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BC Marine Trails: Preserving BC coastal access for small craft users.

November AGM & Paddling North Speakers

We had a very successful AGM, Saturday, November 24 with approximately 40 people in attendance. As president our association received some very positive comments about both the AGM and the Paddling North speaker, Rebecca Grim (see their Youtube trailer)

The BC Marine Trails welcomes three returning directors for a two-year term: Gene, Karen and Jerry. Paul will return as president for two more years. We also welcome two more directors - Allan and Robert (treasurer). Special thanks to everyone who helped out at the AGM/Forum.

This year the BC Marine Trails reworked its vision and then laid out a careful strategic plan for 2019 - 2022 to guide the Association for the next three years.

From the vision we defined our values. We wanted to give our members and ourselves a better sense of who we are. We recognized the importance of engaging First Nations early and arrived at this value by talking to elders and getting help from the Nanwakolas Council in Campbell River. Currently, we have a First Nations Advisory Group to help guide us to respectfully and knowledgeably engage our First Peoples on this coastline. Coastline Nations account for a quarter of all BC Nations.

We also crafted a new value during our recent strategic meeting of the board: This value is: the right of public access to public places. Already we are fighting a battle to access pubic places.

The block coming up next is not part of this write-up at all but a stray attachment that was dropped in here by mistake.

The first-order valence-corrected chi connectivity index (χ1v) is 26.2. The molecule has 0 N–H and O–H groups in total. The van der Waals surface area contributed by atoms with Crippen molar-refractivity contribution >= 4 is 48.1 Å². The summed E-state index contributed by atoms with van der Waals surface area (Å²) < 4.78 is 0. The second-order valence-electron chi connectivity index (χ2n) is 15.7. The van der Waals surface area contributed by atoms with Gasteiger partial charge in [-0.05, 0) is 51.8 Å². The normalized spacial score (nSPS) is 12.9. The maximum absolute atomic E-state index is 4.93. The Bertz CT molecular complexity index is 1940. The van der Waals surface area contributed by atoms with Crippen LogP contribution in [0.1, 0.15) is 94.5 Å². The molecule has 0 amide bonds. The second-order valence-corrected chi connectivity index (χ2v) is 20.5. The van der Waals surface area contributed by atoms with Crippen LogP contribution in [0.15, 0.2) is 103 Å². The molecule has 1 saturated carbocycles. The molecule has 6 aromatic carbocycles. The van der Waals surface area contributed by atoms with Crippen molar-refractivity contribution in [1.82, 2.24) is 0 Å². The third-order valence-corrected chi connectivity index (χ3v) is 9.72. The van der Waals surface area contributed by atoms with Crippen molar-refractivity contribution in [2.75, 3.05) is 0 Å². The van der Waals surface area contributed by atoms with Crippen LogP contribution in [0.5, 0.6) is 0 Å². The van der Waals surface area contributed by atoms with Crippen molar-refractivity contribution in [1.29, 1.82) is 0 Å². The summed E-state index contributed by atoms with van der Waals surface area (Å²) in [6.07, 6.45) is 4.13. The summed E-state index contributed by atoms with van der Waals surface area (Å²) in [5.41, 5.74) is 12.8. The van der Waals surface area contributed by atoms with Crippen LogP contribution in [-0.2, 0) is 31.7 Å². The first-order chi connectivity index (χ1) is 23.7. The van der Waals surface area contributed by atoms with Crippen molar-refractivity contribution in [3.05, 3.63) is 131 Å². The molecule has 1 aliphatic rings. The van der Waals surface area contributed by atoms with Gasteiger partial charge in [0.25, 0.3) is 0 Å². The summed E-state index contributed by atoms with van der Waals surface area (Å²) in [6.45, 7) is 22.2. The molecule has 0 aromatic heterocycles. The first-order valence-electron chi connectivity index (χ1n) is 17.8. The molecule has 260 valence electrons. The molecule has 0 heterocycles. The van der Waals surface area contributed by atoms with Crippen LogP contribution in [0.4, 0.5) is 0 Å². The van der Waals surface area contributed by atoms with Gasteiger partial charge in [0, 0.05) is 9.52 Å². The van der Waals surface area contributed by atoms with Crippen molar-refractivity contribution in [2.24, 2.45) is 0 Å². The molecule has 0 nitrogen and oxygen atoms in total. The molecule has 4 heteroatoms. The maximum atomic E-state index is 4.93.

We believe it is a strong benefit both for the province and local communities to create a network of marine trails. Our new marine trail safety mandate provides a clear, safety-based rationale for requiring sites in areas otherwise difficult to secure (we will post the mandate in upcoming news in the New Year).

Our marine trail mandate allows us to examine coastline sections more logically. The mandate includes information such as optimal and maximum distances between campsites, distances for classification of an extended passage and the need for campsites at staging points. An extremely interesting development is the addition of safety stops. Our Trails Development Committee worked a year ago on Overnight Stops, but this was further clarified with the development of our Marine Trail Safety Mandate, where we are looking for safety stops at least every 4 nm. These are emergency stops to pull off the water. It's well known that land below the high tide line is crown land and everyone has the right to set foot on a beach.. This will strengthen our marine trails network.

Rebecca presented the Paddling North Trip in a delightful manner. Rebecca's and Leonie's trip from Salt Spring Island to Glacier Bay National Park was really well-organized. Rebecca highlighted aspects of her trip. At the end of the session Leonie came online from Germany and we talked to her via Skype. The connection between the two women and the audience was extremely engaging and as president of the BCMT I would recommend you book a presentation for your club, school, association or at a dinner meeting. You can read more about their trip on the Paddling North website.

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